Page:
While it may have been beneficial to explore debt relief prior to and after divorce, you can’t go back in time. And there are often options for debt relief after divorce. For example, property settlement obligations and orders for attorney’s fees related to these can be discharged in Chapter 13 bankruptcy. Even if you cannot get out of any debt ordered by the divorce court, you may have other debt which is dischargeable in bankruptcy or can be cost-effectively settled outside of bankruptcy.
Also, there are circumstances when you and your spouse will benefit by filing bankruptcy after divorce. For example, a common situation occurs when both spouses are working in which their combined income will require them to file Chapter 13 in a joint bankruptcy and repay a substantial portion of their debt over five years. However, their income as divorced individuals may not require them to pay anything. In such a case, the couple is better off filing bankruptcy separately after divorce.
While Wink & Wink are not divorce lawyers, we are experts in debt relief. When facing divorce, our team of Denver bankruptcy attorneys near you also recommends finding out how much debt you have in total – both yours and your spouse’s – including business debt, credit card debt, and any other money that is in collections or is being sought by creditors.
Not only is this important in helping to determine where you stand financially in divorce proceedings and how to equally and fairly split debt, it will help you figure out whether bankruptcy or debt settlement will accompany your divorce and when you should explore those options.
How to Handle Bankruptcy and Divorce: Tips from Wink & Wink’s Expert Team
If you’ve gotten a fair picture of your assets, as well as debt, you may be wondering whether you and your spouse should file for divorce – and whether you should do this jointly or after you’ve made your divorce legal.
However, there’s far too much information on the Internet that will make you feel like you’re going in circles. To that end, Wink & Wink provides our highest level of expertise and counsel with these important suggestions for bankruptcy and divorce.
Whether we’re helping our clients with debt settlement or any of our other legal services, we strive to be the bankruptcy attorneys near you who can offer transparent, clearly-communicated advice that will help you thrive.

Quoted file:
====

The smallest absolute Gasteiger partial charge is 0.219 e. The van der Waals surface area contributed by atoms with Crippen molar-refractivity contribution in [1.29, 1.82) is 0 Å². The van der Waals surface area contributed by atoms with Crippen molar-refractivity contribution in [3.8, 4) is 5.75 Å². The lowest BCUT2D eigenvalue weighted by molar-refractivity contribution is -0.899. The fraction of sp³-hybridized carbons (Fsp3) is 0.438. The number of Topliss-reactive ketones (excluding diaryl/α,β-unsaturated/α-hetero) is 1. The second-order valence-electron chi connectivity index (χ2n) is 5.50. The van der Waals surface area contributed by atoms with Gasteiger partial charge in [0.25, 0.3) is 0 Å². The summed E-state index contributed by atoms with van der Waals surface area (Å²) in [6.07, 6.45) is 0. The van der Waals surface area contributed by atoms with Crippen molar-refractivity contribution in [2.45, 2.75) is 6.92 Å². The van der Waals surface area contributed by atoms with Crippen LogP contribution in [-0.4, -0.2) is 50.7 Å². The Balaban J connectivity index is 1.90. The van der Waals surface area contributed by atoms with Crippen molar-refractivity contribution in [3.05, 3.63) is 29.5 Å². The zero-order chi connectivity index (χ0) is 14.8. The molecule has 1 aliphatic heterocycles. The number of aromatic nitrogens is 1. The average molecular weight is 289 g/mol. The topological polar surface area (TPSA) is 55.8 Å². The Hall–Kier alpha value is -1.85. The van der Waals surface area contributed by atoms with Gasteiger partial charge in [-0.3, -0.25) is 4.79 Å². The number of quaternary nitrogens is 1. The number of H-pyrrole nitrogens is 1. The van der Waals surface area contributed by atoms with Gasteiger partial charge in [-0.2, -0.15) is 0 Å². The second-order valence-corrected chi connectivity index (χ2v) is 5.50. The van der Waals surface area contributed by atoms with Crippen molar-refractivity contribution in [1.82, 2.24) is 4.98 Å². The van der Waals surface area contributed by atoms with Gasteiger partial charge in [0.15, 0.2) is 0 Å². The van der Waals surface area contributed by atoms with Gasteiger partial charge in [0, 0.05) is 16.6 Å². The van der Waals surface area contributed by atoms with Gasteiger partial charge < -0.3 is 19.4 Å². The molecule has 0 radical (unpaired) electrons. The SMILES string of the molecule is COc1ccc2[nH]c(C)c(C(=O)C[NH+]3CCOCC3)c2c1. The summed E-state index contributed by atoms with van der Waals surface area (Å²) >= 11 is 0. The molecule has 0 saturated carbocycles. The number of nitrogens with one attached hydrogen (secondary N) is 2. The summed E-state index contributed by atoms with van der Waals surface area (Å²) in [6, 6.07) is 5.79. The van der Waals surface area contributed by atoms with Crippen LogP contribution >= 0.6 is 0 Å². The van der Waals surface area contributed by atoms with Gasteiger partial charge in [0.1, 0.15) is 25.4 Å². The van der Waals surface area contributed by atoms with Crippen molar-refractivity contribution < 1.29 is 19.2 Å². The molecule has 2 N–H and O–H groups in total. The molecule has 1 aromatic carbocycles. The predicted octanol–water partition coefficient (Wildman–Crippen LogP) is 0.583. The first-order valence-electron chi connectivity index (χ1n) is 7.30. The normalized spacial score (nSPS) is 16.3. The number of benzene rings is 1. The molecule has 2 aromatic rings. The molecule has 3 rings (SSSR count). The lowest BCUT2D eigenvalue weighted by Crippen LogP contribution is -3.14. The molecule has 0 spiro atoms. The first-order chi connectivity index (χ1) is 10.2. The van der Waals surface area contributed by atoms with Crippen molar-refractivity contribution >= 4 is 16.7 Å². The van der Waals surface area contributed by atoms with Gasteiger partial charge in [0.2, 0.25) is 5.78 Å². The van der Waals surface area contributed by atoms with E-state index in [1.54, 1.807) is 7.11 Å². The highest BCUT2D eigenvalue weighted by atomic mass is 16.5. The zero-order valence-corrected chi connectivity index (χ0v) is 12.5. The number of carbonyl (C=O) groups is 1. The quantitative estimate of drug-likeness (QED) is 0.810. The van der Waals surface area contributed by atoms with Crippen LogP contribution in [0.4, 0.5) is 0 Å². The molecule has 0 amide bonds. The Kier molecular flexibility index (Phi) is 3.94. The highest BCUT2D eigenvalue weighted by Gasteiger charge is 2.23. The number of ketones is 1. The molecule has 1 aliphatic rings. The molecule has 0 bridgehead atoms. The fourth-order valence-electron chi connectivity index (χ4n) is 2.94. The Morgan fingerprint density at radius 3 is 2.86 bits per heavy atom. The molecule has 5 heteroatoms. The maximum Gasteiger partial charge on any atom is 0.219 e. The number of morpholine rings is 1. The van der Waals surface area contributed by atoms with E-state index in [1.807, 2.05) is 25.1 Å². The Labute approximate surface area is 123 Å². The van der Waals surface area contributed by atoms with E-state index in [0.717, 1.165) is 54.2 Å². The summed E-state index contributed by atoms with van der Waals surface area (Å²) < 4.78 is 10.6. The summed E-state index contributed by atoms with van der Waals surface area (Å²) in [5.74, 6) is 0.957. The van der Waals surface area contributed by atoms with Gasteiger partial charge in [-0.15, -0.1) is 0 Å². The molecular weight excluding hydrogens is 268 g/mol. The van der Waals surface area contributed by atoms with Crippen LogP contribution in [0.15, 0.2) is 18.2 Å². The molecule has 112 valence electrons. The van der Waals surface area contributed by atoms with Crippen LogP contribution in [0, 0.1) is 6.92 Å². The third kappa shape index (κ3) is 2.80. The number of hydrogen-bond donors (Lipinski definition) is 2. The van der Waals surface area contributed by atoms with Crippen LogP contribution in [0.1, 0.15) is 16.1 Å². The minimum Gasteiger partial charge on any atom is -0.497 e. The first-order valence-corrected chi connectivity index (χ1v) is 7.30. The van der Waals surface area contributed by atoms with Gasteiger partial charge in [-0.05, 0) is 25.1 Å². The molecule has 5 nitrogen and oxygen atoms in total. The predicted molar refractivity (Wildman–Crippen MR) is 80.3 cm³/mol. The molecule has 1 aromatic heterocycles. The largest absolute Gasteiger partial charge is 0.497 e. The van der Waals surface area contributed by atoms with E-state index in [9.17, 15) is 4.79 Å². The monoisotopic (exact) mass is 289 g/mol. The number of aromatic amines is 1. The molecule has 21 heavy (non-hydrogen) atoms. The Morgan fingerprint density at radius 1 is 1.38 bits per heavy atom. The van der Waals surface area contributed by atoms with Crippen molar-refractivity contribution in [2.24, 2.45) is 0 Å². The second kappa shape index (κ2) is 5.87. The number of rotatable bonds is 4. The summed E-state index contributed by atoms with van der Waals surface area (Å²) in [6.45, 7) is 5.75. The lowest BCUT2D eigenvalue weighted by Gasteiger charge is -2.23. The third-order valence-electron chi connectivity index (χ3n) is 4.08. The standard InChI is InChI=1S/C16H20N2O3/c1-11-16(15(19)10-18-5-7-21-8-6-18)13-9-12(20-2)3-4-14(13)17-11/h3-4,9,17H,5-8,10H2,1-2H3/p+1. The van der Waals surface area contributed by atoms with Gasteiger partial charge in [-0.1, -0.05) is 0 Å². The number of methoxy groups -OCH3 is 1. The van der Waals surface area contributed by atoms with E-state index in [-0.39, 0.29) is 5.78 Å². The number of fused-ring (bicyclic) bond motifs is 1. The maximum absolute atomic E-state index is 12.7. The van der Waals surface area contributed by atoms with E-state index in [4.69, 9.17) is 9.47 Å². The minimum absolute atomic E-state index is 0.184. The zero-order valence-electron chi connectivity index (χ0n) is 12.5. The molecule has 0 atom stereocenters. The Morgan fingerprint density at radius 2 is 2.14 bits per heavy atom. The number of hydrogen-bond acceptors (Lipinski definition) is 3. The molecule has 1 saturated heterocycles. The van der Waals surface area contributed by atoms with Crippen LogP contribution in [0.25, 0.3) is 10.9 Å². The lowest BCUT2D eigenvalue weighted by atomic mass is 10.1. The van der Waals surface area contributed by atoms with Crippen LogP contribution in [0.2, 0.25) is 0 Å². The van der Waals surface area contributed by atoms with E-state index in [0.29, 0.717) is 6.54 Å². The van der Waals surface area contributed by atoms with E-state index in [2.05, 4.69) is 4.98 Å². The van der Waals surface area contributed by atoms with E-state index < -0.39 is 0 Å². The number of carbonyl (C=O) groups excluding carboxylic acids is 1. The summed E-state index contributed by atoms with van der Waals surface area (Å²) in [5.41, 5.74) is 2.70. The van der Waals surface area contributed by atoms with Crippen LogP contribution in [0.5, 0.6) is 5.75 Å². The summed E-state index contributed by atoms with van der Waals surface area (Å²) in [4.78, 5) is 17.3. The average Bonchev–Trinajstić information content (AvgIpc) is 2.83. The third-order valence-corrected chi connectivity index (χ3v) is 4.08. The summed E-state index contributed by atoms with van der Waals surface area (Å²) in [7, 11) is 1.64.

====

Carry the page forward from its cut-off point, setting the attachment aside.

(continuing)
Consider the following four points when considering filing jointly for bankruptcy:
- Jointly filing for bankruptcy may significantly reduce the cost of filing after divorce as well as the cost of your divorce. If you and your spouse are amicable and have debt, you should explore this option before filing for divorce.
- Once you’ve jointly discharged your debts and undergone bankruptcy proceedings under the guidance of a bankruptcy attorney near you, the process of dividing other assets is far simpler when you do make your divorce final.
- Bankruptcies in Colorado include exemptions – property that creditors can’t collect on. When you file jointly, much of the time those exemptions are double what they would be if you file on your own. In certain cases, this can enable you to protect property in a joint bankruptcy that a divorced person awarded that asset in full will be unable to protect.
- If you file jointly, you may be able to file for Chapter 7 bankruptcy by meeting the median income threshold for a two-person household. However, if one of you files separately, they may make too much money for Chapter 7 requirements, and have to file for Chapter 13. This is less advantageous, when it can be avoided effectively with Chapter 7 bankruptcy.
Additionally, consider these two points when considering filing for bankruptcy after divorce:
- Although there are some financial obligations to your spouse that can be discharged when filing for bankruptcy alone, any obligations related to domestic support cannot be discharged.
- When you are over the median income as a two-person household, but under this median individually, you will be able to file for Chapter 7 bankruptcy by yourself, which allows you to discharge most debt. Once you have divorced, your spouse’s income is no longer a factor in determining how you file.
Wink & Wink’s Denver Bankruptcy Team Can Guide You Through This Difficult Time
No matter your particular situation, if you need assistance with bankruptcy or debt settlement before or after divorce, Wink & Wink can provide expert counsel, beginning with a free consultation.
You can also call us at (303) 410-1720, or send us a message online, and our team of bankruptcy attorneys near you can ensure you receive the experience, strategy, and follow-through you deserve as you walk through your current challenges.